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Top 10 Horrible Histories Songs

VO: Richard Bush WRITTEN BY: Caitlin Johnson
Sing-a-longs are rarely this educational. Welcome to WatchMojoUK and today we’ll be counting down our picks for the top 10 “Horrible Histories” songs. For this list, we’re looking at the best songs from CBBC’s “Horrible Histories”, and basing our ranking on their humour, their accuracy, or just how catchy they are. We’re only looking at songs from the original 2009 to 2013 run however, and not from the 2015 revival or the 2001 animated series. Special thanks to our user Elsie Duffy for submitting the idea on our interactive suggestion tool: WatchMojo.comsuggest
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Top 10 Horrible Histories Songs


Sing-a-longs are rarely this educational. Welcome to WatchMojoUK and today we’ll be counting down our picks for the top 10 “Horrible Histories” songs.

For this list, we’re looking at the best songs from CBBC’s “Horrible Histories”, and basing our ranking on their humour, their accuracy, or just how catchy they are. We’re only looking at songs from the original 2009 to 2013 run however, and not from the 2015 revival or the 2001 animated series.

#10: “Ra Ra Cleopatra”


This catchy parody of Lady Gaga’s “Bad Romance” chronicles the life of Cleopatra VII, one of Ancient Egypt’s most recognisable Pharaohs. Given her well-documented beauty and the chaos this caused in the ancient world, the song isn’t short on material. She had notable affairs with several powerful Romans, namely Julius Caesar and then, after Caesar’s death, Mark Antony, general to the next Roman Emperor Octavian. But not only her life was dramatic – archaeologists don’t even know how she died. Some think she was poisoned by Octavian, others that she allowed herself to be bitten by a deadly snake. Either way, this song makes learning more about her seem like a whole lot of fun.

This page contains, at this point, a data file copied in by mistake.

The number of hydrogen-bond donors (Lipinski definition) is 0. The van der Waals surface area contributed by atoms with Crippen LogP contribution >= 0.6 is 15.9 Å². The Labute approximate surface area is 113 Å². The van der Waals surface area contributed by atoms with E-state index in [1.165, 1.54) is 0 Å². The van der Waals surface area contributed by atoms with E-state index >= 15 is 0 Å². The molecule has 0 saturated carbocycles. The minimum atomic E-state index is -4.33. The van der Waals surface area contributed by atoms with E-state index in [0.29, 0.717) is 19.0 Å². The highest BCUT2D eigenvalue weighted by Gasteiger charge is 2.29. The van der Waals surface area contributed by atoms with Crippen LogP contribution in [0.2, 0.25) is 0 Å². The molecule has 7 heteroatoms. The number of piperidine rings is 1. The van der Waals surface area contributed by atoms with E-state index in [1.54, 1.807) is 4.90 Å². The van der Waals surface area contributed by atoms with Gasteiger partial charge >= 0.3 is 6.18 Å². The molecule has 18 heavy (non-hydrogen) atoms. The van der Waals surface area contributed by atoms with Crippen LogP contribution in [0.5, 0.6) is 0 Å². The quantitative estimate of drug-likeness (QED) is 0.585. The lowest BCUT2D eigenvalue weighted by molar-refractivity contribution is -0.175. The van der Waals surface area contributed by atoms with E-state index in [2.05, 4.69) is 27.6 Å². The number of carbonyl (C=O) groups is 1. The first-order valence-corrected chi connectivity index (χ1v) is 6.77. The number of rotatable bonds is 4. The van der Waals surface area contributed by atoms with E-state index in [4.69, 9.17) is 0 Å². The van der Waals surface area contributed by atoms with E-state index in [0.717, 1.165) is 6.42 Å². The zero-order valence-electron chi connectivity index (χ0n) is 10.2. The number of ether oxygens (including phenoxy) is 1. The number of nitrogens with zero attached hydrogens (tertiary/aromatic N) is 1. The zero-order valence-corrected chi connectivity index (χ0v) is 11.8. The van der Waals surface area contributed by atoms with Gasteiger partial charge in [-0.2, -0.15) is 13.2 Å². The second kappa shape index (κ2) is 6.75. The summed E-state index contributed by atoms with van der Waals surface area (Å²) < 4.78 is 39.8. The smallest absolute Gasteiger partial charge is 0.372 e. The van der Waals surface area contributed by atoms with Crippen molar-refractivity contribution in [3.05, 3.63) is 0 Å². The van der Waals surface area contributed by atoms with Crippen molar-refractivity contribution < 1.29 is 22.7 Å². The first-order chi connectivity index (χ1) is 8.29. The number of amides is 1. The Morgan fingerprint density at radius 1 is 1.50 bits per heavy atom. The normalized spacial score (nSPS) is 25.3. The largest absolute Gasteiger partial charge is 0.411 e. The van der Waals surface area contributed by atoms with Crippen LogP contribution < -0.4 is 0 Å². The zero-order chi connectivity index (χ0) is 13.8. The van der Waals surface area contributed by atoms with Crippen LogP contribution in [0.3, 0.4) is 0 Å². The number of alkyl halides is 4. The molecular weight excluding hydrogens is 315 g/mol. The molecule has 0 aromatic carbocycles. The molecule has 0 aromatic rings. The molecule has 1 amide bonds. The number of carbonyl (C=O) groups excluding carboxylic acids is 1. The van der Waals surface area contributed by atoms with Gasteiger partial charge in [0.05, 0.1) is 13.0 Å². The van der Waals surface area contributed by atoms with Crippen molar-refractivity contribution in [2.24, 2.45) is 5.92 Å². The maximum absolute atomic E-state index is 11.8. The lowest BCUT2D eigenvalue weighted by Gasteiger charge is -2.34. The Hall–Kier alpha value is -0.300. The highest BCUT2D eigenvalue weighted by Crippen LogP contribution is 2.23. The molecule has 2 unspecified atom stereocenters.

#9: “Blackbeard’s Song”


As one of the most infamous pirate lords of all time, it’s only fitting that Blackbeard should be immortalised forever in a song you will certainly get stuck in your head. Jim Howick’s version of Edward Teach tells us about his gruesome rise to pirate fame. Blackbeard’s violence knew no bounds and the Queen Anne’s Revenge terrorised the oceans for nearly a decade - though the end wasn’t pleasant for this thief. After getting greedy for more treasure he murdered the majority of his crew and then fell in battle, his ship boarded by a troop of British soldiers. He was decapitated and his head – and beard – were displayed for all to see.

#8: “RAF Pilot Song”


Fighter pilots tend to be some of the most romanticised people out there, but hey, these are the heroes who helped to rescue the UK from destruction during the Battle of Britain in World War II. Putting these brave men in a Take That inspired boy band number perfectly captures the illustrious way they’re remembered today, letting the cast have fun with their roles while also acknowledging their important role the RAF played in defeating Nazi Germany. An infectiously catchy number from start to finish, the “RAF Pilot Song” will have you singing the praises of these war heroes too!

#7: “Charles Dickens”


Britain has no shortage of famous authors, and Charles Dickens is definitely up there. Courtesy of Horrible Histories, he gets a sullen, Smiths-inspired song all to himself, addressing his early life of privilege until everything was lost to his father’s debts. His father in prison, Dickens ended up working in a factory from a young age and only briefly attended school. The song goes through Dickens’ habit of taking inspiration from the world around him as an early example of literary realism. He was one of the first writers to actually portray the lives of England’s poor, working classes. We’re not sure how he would’ve liked the song, but we love it.

#6: “Dick Turpin, Highwayman”